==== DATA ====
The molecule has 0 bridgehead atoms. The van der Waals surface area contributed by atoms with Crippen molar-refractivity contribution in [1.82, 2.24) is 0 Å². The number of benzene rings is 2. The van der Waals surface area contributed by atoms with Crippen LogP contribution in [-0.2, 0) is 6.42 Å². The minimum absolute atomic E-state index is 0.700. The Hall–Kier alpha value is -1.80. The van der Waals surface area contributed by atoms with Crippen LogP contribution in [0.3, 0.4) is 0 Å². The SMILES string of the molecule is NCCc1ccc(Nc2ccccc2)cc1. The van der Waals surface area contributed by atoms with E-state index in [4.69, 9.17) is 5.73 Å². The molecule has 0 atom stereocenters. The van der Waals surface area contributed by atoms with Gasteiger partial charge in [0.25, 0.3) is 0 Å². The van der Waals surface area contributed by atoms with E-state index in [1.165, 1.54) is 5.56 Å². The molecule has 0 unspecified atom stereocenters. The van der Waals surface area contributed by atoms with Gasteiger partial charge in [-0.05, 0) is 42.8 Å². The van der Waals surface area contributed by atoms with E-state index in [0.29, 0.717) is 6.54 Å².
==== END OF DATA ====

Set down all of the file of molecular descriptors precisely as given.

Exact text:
The molecule has 0 bridgehead atoms. The van der Waals surface area contributed by atoms with Crippen molar-refractivity contribution in [1.82, 2.24) is 0 Å². The number of benzene rings is 2. The van der Waals surface area contributed by atoms with Crippen LogP contribution in [-0.2, 0) is 6.42 Å². The minimum absolute atomic E-state index is 0.700. The Hall–Kier alpha value is -1.80. The van der Waals surface area contributed by atoms with Crippen LogP contribution in [0.3, 0.4) is 0 Å². The SMILES string of the molecule is NCCc1ccc(Nc2ccccc2)cc1. The van der Waals surface area contributed by atoms with E-state index in [4.69, 9.17) is 5.73 Å². The molecule has 0 atom stereocenters. The van der Waals surface area contributed by atoms with Gasteiger partial charge in [0.25, 0.3) is 0 Å². The van der Waals surface area contributed by atoms with E-state index in [1.165, 1.54) is 5.56 Å². The molecule has 0 unspecified atom stereocenters. The van der Waals surface area contributed by atoms with Gasteiger partial charge in [-0.05, 0) is 42.8 Å². The van der Waals surface area contributed by atoms with E-state index in [0.29, 0.717) is 6.54 Å².